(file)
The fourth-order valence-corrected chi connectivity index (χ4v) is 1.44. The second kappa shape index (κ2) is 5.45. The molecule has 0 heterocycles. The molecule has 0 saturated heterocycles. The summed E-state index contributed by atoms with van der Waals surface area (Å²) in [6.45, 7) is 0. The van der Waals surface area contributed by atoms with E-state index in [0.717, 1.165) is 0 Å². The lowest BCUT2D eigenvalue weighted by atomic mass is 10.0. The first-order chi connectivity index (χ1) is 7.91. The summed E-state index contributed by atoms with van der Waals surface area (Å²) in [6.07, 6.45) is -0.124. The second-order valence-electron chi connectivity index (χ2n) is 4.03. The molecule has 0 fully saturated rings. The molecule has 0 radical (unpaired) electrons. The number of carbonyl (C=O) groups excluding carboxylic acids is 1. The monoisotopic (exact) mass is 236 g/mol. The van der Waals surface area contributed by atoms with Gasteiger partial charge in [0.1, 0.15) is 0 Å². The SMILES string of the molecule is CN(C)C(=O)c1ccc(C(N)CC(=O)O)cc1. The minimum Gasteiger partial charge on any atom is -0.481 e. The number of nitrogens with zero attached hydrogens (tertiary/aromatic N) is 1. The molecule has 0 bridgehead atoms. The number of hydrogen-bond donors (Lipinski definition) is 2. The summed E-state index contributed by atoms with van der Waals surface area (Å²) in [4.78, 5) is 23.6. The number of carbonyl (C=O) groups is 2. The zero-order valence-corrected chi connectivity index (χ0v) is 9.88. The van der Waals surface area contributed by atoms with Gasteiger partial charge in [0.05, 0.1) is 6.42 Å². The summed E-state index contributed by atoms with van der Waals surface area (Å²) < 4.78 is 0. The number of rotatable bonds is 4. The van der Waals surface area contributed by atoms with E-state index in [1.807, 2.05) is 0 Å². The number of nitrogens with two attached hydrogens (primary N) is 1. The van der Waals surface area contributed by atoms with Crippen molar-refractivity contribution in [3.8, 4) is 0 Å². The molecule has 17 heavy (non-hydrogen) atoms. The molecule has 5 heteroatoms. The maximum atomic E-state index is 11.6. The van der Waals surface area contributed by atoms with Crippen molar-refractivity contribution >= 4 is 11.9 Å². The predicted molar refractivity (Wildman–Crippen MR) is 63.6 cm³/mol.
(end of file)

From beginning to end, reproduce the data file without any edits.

The fourth-order valence-corrected chi connectivity index (χ4v) is 1.44. The second kappa shape index (κ2) is 5.45. The molecule has 0 heterocycles. The molecule has 0 saturated heterocycles. The summed E-state index contributed by atoms with van der Waals surface area (Å²) in [6.45, 7) is 0. The van der Waals surface area contributed by atoms with E-state index in [0.717, 1.165) is 0 Å². The lowest BCUT2D eigenvalue weighted by atomic mass is 10.0. The first-order chi connectivity index (χ1) is 7.91. The summed E-state index contributed by atoms with van der Waals surface area (Å²) in [6.07, 6.45) is -0.124. The second-order valence-electron chi connectivity index (χ2n) is 4.03. The molecule has 0 fully saturated rings. The molecule has 0 radical (unpaired) electrons. The number of carbonyl (C=O) groups excluding carboxylic acids is 1. The monoisotopic (exact) mass is 236 g/mol. The van der Waals surface area contributed by atoms with Gasteiger partial charge in [0.1, 0.15) is 0 Å². The SMILES string of the molecule is CN(C)C(=O)c1ccc(C(N)CC(=O)O)cc1. The minimum Gasteiger partial charge on any atom is -0.481 e. The number of nitrogens with zero attached hydrogens (tertiary/aromatic N) is 1. The molecule has 0 bridgehead atoms. The number of hydrogen-bond donors (Lipinski definition) is 2. The summed E-state index contributed by atoms with van der Waals surface area (Å²) in [4.78, 5) is 23.6. The number of carbonyl (C=O) groups is 2. The zero-order valence-corrected chi connectivity index (χ0v) is 9.88. The van der Waals surface area contributed by atoms with Gasteiger partial charge in [0.05, 0.1) is 6.42 Å². The summed E-state index contributed by atoms with van der Waals surface area (Å²) < 4.78 is 0. The number of rotatable bonds is 4. The van der Waals surface area contributed by atoms with E-state index in [1.807, 2.05) is 0 Å². The number of nitrogens with two attached hydrogens (primary N) is 1. The van der Waals surface area contributed by atoms with Crippen molar-refractivity contribution in [3.8, 4) is 0 Å². The molecule has 17 heavy (non-hydrogen) atoms. The molecule has 5 heteroatoms. The maximum atomic E-state index is 11.6. The van der Waals surface area contributed by atoms with Crippen molar-refractivity contribution >= 4 is 11.9 Å². The predicted molar refractivity (Wildman–Crippen MR) is 63.6 cm³/mol.